institute of archaeology

Ancient sanctuary from obscure religion that competed with Christianity unearthed in Corsica

A sanctuary dedicated to the god of an ancient and mysterious religion known as Mithraism has been discovered on the French island of Corsica for the first time. The structure was erected in the Roman city of Mariana, created around 100 BCE.

The local authorities were planning roadworks in the vicinity of this major site, so they called the French National Institute for Preventive Archaeological Research (INRAP) to conduct excavations and make sure that no significant archaeological remains would be standing in the way.

A team, led by archaeologist Philippe Chapon, started working in Mariana in November 2016. It is thought that this little Roman town was at its peak in the third and fourth century and that it derived its strength from its commercial harbour, a point of contact for maritime exchanges with the whole Mediterranean.

After months of work at the site, the archaeologists can now reveal that they have identified a worship room and its antechamber. They appear to have been part of a religious sanctuary dedicated the Indo-Iranian deity Mithra. Read more.

[ NEWS ] Ancient Chinese sword unearthed after 2,300 years by archaeologists is still shiny

A Chinese sword removed from its scabbard for the first time in more than 2,000 years was so well-preserved it was still shiny.

Archaeologists discovered the ancient weapon, believed to be around 2,300 years old, in a tomb among the ruins of Chengyang City in central China.

When they unsheathed the large blade from its muddied cover, they found it had not oxidised but was still sharp, shiny and in near-perfect condition.

The team from Henan Provincial Institute of Cultural Relics and Archaeology posted pictures and a video of the sword on Chinese social network Weibo.

The artefact is believed to be from China’s Warring States period, from around 475 to 221 BC, when the Zhou Dynasty region was divided between eight states which often saw fierce fighting.

The sword, which had been buried inside a wooden coffin next to its owner, had been preserved because ancient tombs in the area are usually humid and sealed off from the outside, team leader Wu Zhijiang told the Daily Mail.

The video clip, taken last week after the sword was discovered on 30 December, has been widely shared online and broadcast by Chinese media.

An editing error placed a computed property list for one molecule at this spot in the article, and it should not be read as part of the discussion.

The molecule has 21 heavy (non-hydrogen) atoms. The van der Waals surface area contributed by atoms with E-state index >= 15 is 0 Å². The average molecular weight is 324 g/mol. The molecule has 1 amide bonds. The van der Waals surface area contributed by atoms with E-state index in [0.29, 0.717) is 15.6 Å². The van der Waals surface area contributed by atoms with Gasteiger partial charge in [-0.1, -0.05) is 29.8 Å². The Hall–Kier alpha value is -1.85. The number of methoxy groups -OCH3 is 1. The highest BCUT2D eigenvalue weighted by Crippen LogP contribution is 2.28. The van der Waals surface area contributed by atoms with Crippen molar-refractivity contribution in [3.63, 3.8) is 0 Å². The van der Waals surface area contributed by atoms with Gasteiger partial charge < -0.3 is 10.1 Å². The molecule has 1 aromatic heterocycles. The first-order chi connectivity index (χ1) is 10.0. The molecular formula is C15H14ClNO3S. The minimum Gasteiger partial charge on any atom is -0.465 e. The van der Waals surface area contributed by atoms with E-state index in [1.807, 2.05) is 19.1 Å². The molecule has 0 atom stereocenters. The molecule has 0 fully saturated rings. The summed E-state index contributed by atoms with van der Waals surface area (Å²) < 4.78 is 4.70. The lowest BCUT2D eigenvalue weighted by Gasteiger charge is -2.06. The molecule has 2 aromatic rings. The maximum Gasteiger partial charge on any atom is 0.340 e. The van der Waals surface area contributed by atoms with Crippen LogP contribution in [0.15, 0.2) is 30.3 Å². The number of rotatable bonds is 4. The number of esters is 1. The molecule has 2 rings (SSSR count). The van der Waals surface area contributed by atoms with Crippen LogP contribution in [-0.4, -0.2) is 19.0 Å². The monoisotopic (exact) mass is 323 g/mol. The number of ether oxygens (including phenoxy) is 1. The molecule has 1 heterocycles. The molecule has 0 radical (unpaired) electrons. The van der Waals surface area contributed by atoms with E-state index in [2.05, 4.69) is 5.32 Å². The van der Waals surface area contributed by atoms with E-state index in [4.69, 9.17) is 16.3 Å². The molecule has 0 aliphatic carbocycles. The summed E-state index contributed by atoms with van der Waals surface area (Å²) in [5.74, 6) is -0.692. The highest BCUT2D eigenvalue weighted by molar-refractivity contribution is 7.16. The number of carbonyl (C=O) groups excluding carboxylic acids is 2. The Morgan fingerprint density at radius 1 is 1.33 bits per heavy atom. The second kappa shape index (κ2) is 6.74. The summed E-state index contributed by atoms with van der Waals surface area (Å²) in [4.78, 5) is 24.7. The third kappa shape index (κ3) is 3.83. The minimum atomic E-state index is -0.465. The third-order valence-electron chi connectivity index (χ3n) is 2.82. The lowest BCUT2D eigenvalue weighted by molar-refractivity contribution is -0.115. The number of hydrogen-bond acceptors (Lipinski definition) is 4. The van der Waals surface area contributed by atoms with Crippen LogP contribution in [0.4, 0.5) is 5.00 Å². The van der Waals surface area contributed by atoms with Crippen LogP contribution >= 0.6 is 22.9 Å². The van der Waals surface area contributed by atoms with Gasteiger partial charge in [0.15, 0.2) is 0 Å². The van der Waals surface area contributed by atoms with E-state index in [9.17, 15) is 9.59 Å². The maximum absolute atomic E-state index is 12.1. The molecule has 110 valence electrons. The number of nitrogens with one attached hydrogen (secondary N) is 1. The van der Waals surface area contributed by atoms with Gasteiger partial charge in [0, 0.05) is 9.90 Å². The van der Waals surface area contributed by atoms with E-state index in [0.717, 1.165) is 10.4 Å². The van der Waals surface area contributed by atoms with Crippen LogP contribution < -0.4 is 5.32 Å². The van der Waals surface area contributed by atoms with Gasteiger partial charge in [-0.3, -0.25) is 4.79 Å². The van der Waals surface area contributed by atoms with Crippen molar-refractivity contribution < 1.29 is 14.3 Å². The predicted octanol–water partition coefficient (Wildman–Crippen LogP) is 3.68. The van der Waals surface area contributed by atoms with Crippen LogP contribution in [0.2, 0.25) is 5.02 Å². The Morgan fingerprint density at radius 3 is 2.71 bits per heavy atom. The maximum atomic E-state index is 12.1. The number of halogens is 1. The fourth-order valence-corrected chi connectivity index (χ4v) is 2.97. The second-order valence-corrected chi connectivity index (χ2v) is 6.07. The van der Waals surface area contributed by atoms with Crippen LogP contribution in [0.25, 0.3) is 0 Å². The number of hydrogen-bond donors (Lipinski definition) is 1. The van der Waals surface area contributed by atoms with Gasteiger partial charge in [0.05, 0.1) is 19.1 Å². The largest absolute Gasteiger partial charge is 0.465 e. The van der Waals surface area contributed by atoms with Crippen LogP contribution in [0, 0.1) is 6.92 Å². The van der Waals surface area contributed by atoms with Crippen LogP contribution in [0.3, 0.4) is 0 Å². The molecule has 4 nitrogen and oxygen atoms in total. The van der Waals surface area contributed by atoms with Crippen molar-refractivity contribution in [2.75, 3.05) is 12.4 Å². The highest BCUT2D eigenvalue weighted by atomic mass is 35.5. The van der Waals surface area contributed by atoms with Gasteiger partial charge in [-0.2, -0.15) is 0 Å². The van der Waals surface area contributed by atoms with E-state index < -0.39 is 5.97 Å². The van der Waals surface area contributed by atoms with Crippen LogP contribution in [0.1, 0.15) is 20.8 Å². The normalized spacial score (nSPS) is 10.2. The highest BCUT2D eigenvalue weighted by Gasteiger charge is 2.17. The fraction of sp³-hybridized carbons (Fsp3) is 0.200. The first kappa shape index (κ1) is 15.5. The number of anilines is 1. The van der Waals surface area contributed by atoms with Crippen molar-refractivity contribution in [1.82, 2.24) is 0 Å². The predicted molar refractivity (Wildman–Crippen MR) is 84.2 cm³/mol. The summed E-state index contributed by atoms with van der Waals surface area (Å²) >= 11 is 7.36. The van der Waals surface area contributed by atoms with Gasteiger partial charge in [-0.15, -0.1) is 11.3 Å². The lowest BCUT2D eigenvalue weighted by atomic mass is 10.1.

In a Weibo post, the archaeologists said they hoped those reading would find 2017 as “radiant” and “invincible” as the glittering sword.

Source: Copyright © 2017 The Independent

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The Ruins of Palmyra, Captured in Vintage Photographs

An album of 47 photographs offers a glimpse at how Palmyra, Syria, looked 150 years ago. It includes views of Palmyra’s 3,000-foot-long colonnade, the tombs bordering the city, and the Temple of Bel and the Temple Baal Shamin, both of which have been reportedly destroyed during the Syrian war.

The negatives were made by Louis Vignes, a French naval officer who was trained by famed photographer Charles Nègre, and the prints by Nègre himself.

The album recently joined the collections of the Getty Research Institute.

Ancient Chinese sword unearthed after 2,300 years by archaeologists is still shiny

A Chinese sword removed from its scabbard for the first time in more than 2,000 years was so well-preserved it was still shiny.

Archaeologists discovered the ancient weapon, believed to be around 2,300 years old, in a tomb among the ruins of Chengyang City in central China.

When they unsheathed the large blade from its muddied cover, they found it had not oxidised but was still sharp, shiny and in near-perfect condition.

The team from Henan Provincial Institute of Cultural Relics and Archaeology posted pictures and a video of the sword on Chinese social network Weibo.

The artefact is believed to be from China’s Warring States period, from around 475 to 221 BC, when the Zhou Dynasty region was divided between eight states which often saw fierce fighting. Read more.

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Places and sites of ancient South Arabia

Yemen was home to six major kingdoms in antiquity and these formed the heart of the region we call ancient South Arabia. These kingdoms were Saba, Ma’in, Qataban, Hadramawt, Awsan and Himyar. There are many ancient sites across the entire region, including towns, villages, temples, cemeteries and impressive waterworks. The most famous of these is the site of Marib, former capital of the Sabaean kingdom, where a huge temple – known today as the Mahram Bilqis – and the remains of a monumental dam still stand. Other important sites are at Sirwah and Zabid. Sadly, even these great monuments have been damaged in the recent conflict.